We earthlings ought to count ourselves lucky: our entire existence is the result of no more than a series of happy coincidences. Our planet is neither too hot nor too cold. Neither too big nor too small. Of all the planets in all the galaxies, our very own Earth won the galactic jackpot.
When it comes to the search for life beyond our world, scientists and astronomers look for planets with particular characteristics. In the words of Eliza Quintana, a research scientist at the SETI Institute based at NASA’s Ames Research Centre: “We know of just one planet where life exists — Earth. When we search for life outside our solar system we focus on finding planets with characteristics that mimic that of Earth”1.
It is for this reason that the recent discovery by researchers at the European Southern Observatory is such a “game changer”2. Last week, using a combination of powerful telescopes around the world, the astronomers managed to detect a new Earth-sized planet orbiting our nearest star after the Sun. The rocky planet, named Proxima b, is an ideal candidate for harbouring extra-terrestrial life. It orbits in the habitable zone of the cool red dwarf star Proxima Centauri – the smallest in the triple star system, Alpha Centauri – only four lightyears away3.
The habitable zone is the band around a star where temperatures are suitable for liquid water to form. And the theory goes: where there is water there is life4. As Proxima Centauri is cooler than our Sun, Proxima b lies far closer to its star than Earth does. In fact, its orbit is even shorter than that of Mercury with a year on Proxima b lasting only eleven days!
Despite being an earth-sized planet in the habitable zone, Proxima b may still not be perfect. Researchers believe it could be tidally-fixed, orbiting its star much as the moon orbits earth – without rotating on an axis. This would mean that one side of the planet would remain in perpetual darkness. Orbiting so close to the star could also put it at risk of powerful solar flares capable of extinguishing all hopes of life on the planet. It is unknown if Proxima b even has an atmosphere5.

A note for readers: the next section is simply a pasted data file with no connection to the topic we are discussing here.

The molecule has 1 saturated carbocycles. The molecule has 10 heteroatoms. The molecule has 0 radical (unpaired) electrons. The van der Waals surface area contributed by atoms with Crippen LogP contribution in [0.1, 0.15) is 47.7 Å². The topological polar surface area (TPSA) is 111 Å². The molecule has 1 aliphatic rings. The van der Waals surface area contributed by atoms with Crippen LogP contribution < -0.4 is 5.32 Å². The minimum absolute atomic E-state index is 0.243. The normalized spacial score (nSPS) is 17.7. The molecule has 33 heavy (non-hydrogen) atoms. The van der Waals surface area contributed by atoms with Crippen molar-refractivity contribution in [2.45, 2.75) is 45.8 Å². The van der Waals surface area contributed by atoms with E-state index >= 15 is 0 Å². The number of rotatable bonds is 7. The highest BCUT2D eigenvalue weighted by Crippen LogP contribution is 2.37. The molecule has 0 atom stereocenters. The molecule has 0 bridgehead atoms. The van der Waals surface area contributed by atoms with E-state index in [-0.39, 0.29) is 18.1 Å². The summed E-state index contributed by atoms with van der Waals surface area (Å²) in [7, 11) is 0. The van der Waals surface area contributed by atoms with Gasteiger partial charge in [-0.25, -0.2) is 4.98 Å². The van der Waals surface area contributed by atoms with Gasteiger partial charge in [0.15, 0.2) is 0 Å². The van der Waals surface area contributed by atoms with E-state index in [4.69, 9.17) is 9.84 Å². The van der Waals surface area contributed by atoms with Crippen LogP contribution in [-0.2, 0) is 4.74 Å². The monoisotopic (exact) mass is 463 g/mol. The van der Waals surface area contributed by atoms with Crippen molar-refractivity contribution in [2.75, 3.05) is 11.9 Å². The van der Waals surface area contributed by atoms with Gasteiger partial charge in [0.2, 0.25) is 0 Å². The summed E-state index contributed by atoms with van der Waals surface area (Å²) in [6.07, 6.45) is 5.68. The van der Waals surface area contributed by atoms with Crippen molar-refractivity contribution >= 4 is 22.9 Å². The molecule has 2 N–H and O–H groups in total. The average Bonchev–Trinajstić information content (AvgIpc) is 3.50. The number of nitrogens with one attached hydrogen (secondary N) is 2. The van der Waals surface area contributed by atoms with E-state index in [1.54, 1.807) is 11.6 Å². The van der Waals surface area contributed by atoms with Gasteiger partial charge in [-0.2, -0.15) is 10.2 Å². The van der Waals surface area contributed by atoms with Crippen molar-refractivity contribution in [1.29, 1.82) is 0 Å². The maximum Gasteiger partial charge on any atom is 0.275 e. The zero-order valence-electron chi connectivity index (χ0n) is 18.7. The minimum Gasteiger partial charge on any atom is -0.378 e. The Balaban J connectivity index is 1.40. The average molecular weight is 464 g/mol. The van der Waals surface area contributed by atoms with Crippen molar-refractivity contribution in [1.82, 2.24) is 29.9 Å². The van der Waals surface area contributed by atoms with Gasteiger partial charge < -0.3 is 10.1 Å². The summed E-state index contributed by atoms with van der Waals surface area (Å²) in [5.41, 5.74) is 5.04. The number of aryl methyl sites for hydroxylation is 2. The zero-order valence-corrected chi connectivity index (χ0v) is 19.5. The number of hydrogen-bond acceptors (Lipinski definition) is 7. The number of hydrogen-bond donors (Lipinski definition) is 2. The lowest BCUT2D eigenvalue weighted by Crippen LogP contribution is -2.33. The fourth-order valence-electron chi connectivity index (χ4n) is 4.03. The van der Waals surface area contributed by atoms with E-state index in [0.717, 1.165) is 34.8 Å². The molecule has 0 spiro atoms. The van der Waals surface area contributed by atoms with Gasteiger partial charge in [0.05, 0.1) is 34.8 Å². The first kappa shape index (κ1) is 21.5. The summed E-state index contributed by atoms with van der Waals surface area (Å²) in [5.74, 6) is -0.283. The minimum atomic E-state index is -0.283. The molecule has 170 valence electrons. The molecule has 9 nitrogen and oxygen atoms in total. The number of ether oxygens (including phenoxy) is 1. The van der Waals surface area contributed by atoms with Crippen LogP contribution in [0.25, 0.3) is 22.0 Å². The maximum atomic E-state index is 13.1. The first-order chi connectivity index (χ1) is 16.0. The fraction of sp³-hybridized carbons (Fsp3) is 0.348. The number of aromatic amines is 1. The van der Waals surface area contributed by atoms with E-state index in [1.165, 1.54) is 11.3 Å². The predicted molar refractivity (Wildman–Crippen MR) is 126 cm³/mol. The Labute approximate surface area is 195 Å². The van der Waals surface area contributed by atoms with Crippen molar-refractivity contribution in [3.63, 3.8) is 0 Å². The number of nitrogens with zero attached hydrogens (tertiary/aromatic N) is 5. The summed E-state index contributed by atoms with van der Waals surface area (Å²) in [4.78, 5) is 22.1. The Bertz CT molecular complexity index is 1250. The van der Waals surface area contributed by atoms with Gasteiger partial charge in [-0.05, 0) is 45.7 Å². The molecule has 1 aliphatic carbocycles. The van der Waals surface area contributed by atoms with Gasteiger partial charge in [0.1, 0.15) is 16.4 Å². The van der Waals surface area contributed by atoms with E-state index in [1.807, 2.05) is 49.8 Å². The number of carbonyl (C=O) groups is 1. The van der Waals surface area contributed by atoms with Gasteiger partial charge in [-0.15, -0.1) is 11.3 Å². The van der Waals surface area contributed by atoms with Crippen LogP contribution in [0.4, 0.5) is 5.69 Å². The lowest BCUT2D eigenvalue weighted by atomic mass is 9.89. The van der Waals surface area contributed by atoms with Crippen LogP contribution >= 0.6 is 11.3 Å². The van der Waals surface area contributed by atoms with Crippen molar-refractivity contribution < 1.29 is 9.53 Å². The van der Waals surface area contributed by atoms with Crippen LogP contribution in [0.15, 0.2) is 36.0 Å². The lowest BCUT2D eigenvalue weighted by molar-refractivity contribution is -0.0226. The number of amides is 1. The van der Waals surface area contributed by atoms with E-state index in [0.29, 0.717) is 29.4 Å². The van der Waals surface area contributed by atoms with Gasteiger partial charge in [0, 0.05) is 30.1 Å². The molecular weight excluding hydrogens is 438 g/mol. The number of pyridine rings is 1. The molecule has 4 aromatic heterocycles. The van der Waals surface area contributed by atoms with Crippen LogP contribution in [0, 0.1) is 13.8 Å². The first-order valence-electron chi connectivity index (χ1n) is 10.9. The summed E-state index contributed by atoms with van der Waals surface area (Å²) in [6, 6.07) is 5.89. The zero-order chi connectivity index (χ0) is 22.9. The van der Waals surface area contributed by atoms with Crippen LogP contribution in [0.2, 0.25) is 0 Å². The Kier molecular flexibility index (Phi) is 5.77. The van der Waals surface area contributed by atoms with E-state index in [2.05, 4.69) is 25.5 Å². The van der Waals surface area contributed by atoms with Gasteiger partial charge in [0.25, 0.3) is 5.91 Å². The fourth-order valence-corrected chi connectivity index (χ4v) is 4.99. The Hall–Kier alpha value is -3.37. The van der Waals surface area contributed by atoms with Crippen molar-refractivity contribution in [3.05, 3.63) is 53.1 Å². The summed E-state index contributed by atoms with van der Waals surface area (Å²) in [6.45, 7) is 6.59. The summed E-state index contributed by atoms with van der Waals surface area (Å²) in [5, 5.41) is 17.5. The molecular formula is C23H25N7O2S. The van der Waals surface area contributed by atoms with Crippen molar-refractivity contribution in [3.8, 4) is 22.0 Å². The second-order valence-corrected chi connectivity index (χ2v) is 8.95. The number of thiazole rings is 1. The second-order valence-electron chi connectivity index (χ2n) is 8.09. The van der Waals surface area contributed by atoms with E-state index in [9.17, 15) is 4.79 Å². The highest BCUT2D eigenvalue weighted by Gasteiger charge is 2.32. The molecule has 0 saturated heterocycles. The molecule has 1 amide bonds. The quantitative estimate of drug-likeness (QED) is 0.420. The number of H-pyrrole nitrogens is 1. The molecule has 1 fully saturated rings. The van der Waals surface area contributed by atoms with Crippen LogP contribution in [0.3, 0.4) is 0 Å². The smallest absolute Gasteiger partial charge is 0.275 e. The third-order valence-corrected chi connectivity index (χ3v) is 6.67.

This discovery will, however, undoubtedly inspire future research. NASA’s Kepler space telescope has already detected over 3000 exoplanets since its first discovery in 1995 and the James Webb space telescope due to launch in 2018 will help to follow up on any new discoveries by determining the atmospheric compositions of candidate planets6.
Finding Proxima b is a major breakthrough and a defining moment in the search for life-harbouring planets. Perhaps the next such moment will be the discovery of extra-terrestrial life itself.
Edited by Sarah Spence
- Olivier Guyon from NASA’s Jet Propulsion Laboratory, Pasadena, California and associate professor at the University of Arizona, Tucson
- To find out more about what is required for an exoplanet to be habitable visit exoplanets.nasa.gov/the-search-for-life/